The Fight for Normandy’s Beaches

The Fight for Normandy’s Beaches

It had been raining for much of the day and the air was still damp when Wally Parr clambered into the glider that would take him to Normandy. It was 10.35pm on 5th June 1944 and Parr’s nerves were on edge – with good reason. He had been selected for an audacious airborne operation that was to ...

Author Interview(s)

Giles Milton

Giles Milton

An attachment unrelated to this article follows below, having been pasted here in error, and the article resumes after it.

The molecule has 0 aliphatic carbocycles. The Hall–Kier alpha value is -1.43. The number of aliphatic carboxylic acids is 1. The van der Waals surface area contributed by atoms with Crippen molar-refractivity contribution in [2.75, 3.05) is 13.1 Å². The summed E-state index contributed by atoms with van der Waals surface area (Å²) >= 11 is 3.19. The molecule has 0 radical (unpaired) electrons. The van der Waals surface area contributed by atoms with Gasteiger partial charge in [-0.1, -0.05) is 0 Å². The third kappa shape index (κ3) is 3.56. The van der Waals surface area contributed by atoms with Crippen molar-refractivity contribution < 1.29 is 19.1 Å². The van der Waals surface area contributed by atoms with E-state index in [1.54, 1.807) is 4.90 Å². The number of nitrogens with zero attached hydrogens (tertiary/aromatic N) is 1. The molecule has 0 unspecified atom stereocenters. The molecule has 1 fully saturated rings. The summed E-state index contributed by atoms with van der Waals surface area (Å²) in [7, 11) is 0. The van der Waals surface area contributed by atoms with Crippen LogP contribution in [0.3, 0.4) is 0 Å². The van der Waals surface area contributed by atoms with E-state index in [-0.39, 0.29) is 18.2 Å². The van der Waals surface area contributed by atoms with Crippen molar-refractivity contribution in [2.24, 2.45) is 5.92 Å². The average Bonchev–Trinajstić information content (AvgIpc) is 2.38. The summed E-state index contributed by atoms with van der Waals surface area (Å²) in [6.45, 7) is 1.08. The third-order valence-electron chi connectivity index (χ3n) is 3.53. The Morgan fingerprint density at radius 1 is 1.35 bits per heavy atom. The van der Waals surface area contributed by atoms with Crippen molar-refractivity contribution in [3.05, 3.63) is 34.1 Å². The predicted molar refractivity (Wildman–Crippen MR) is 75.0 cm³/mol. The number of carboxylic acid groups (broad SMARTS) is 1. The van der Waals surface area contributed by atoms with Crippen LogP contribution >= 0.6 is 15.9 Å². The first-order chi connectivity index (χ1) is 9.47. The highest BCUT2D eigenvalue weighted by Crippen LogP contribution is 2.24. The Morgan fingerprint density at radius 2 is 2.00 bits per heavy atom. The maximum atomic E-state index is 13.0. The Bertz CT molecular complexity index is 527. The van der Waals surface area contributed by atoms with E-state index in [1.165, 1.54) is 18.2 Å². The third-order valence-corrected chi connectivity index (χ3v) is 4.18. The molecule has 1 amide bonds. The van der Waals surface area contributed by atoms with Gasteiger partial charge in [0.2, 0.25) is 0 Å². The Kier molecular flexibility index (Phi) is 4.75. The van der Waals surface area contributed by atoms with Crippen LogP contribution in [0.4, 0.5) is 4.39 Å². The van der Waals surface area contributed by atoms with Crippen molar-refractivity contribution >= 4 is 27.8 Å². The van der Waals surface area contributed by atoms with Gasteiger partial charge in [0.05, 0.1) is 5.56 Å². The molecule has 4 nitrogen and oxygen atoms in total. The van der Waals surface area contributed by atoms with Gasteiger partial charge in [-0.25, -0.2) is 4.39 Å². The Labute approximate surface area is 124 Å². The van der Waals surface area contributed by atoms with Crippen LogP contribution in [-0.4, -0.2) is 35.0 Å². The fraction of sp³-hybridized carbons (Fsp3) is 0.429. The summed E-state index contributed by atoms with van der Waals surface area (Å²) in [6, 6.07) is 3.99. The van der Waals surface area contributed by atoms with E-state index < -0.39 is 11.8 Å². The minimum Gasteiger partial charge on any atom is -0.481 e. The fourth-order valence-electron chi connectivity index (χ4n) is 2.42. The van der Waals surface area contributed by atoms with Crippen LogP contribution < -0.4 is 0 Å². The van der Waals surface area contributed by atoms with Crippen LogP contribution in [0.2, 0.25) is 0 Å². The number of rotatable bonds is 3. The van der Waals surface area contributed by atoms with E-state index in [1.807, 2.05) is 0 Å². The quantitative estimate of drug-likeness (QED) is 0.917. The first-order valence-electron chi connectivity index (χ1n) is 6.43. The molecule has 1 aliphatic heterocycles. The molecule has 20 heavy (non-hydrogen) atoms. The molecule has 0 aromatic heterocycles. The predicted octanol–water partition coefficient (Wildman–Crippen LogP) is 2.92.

What first attracted you to the period or periods you work in?I’m careful not to get too trapped in any one period! My particular interest is in individuals – often quite ordinary people - who find themselves cast into an extraordinary situation. I use their story to open a window onto an entire period, using a narrative approach to reveal an often-unknown chapter of history. An example is my book White Gold, which follows the story of a young Cornish cabin boy named Thomas Pellow. Captured by Barbary pirates in 1716 and sold into Moroccan slavery, his story sheds fascinating light on the complex issue of white slavery, one that is little known and even less discussed.Can you tell us a little more about how you research? Has the process changed over the years?I like to construct my narratives, wherever possible, from primary source material – diaries, letters, unpublished typescripts and oral interviews. This often necessitates many months of research in order to locate people with such material in their possession. To give an example…  for my book Churchill’s Ministry of Ungentlemanly Warfare, I tried to locate the families of the six mavericks in Churchill’s secret Ministry - those who planned all the most audacious guerrilla operations of the Second World War. My hope was that these families would have their own personal archives. And they did! One of them, the daughter-in-law of weapons designer Cecil Clarke, had an entire bedroom filled with diaries and letters – including letters from Winston Churchill.The common phrase is that history is written by the victors. Do you think this is true?Largely, but I think people are increasingly interested in hearing it told from different points of view. Many readers have told me how fascinated they were to read about the Normandy landings from the German perspective in my book about D-Day.Are there any historians who helped shaped your career? Similarly, can you recommend three history books which budding historians should read?I really admire what I’d describe as the first generation of narrative historians: Peter Hopkirk, Peter Fleming, Steven Runciman and David Howarth. I just re-read Hopkirk’s The Great Game: it’s a highly complex story told with clarity, deep insight and a dash of humour.If you could meet any figure from history, who would it be and why? Also, if you could witness any event throughout history, what would it be?It would be Sir Walter Ralegh – one of the great figures of the Elizabethan and Jacobean period who, in so many way, seems close to our own world: a self-made social climber, flamboyant, a show-off, a self-promoter, who was nonetheless a genius at unrolling the frontiers of the Golden Age of exploration. Ralegh was also a sublime writer: his Discoverie of Guiana is a work of genius, as well as being a beautifully written work of propaganda. The early colonisers of America (notably the Jamestown settlers) owe a debt of gratitude to Ralegh’s early colonisation efforts in the 1580s. Without his trailblazing efforts, America  - for good or for ill – might never have been colonized by the Anglo-Saxon world.If you could add any period or subject to the history curriculum, what would it be?Two subjects that are very rarely even mentioned at school. The first is the East India Company, which played such a vital role in 17th and 18th century global history. It was also the world’s first global corporation, an operation with extraordinary rapacity and displaying often eye-stretching willingness to resort to violence. It was the subject of two of my books, Nathaniel's Nutmeg and Samurai William, which examined the Company’s role in opening up the world.I would also like to see the white slave trade taught in schools. While this was nowhere near on the scale of the black slave trade – indeed the two should not be compared – it nevertheless saw the enslavement of up to one million Europeans between 1600 and 1800. Most of these Europeans were sold into slavery in North Africa, having been captured at sea or snatched from the coastal villages of Britain and mainland Europe. I wrote about it at length in my book White Gold. It’s worth remembering that many hundreds of British nationals were seized and sold into slavery in the very year that Rule Britannia (‘Britons never shall be slaves’) was composed.If you could give a piece of advice to your younger self, either as a student or when you first started out as a writer, what would it be?The same advice as I still give to myself, every day of the year. Write, write, write, even if it’s no good. It’s easier to rewrite a poorly written draft than to fill a blank page.Can you tell us a little bit more about the project you are currently working on?My latest book, published June 2021, is Checkmate in Berlin. Its subtitle gives a few more clues: The Cold War Showdown that Shaped the Modern World. It’s the story of the dramatic breakdown in relations between the western powers and their erstwhile Soviet partners, followed by the rebuilding of Western Europe under the protection of NATO.It’s told through the prism of the four sector commandants: American, British, Soviet and French, whose personal rivalry perfectly mirrors the geopolitical rivalry at the end of the Second World War. The two biggest characters are the American cowboy commandant of Berlin, Col. Frank ‘Howlin’ Mad’ Howley and his So